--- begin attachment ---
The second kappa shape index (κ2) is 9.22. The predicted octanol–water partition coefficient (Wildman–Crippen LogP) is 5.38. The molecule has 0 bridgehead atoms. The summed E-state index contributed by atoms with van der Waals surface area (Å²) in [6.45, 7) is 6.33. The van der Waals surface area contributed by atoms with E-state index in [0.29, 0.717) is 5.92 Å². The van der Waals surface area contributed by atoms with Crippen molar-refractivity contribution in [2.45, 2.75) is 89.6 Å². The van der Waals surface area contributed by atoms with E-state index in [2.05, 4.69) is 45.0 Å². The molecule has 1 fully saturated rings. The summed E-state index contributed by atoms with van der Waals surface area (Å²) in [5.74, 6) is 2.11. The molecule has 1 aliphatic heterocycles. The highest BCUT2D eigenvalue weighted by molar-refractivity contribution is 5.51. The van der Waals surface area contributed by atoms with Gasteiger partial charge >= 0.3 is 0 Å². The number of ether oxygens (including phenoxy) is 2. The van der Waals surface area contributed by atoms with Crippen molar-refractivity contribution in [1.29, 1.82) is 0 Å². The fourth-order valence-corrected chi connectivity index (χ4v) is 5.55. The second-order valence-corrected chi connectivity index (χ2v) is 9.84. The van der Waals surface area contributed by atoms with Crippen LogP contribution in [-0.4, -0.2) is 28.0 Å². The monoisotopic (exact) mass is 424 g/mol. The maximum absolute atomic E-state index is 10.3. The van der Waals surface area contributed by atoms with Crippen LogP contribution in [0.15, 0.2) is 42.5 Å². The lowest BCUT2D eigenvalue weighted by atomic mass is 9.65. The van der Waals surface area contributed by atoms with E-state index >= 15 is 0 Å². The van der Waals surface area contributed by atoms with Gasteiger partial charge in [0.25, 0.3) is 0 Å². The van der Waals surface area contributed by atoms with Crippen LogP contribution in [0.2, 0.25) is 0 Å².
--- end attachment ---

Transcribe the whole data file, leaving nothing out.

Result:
The second kappa shape index (κ2) is 9.22. The predicted octanol–water partition coefficient (Wildman–Crippen LogP) is 5.38. The molecule has 0 bridgehead atoms. The summed E-state index contributed by atoms with van der Waals surface area (Å²) in [6.45, 7) is 6.33. The van der Waals surface area contributed by atoms with E-state index in [0.29, 0.717) is 5.92 Å². The van der Waals surface area contributed by atoms with Crippen molar-refractivity contribution in [2.45, 2.75) is 89.6 Å². The van der Waals surface area contributed by atoms with E-state index in [2.05, 4.69) is 45.0 Å². The molecule has 1 fully saturated rings. The summed E-state index contributed by atoms with van der Waals surface area (Å²) in [5.74, 6) is 2.11. The molecule has 1 aliphatic heterocycles. The highest BCUT2D eigenvalue weighted by molar-refractivity contribution is 5.51. The van der Waals surface area contributed by atoms with Gasteiger partial charge >= 0.3 is 0 Å². The number of ether oxygens (including phenoxy) is 2. The van der Waals surface area contributed by atoms with Crippen molar-refractivity contribution in [1.29, 1.82) is 0 Å². The fourth-order valence-corrected chi connectivity index (χ4v) is 5.55. The second-order valence-corrected chi connectivity index (χ2v) is 9.84. The van der Waals surface area contributed by atoms with Crippen LogP contribution in [-0.4, -0.2) is 28.0 Å². The monoisotopic (exact) mass is 424 g/mol. The maximum absolute atomic E-state index is 10.3. The van der Waals surface area contributed by atoms with Crippen LogP contribution in [0.15, 0.2) is 42.5 Å². The lowest BCUT2D eigenvalue weighted by atomic mass is 9.65. The van der Waals surface area contributed by atoms with E-state index >= 15 is 0 Å². The van der Waals surface area contributed by atoms with Gasteiger partial charge in [0.25, 0.3) is 0 Å². The van der Waals surface area contributed by atoms with Crippen LogP contribution in [0.2, 0.25) is 0 Å².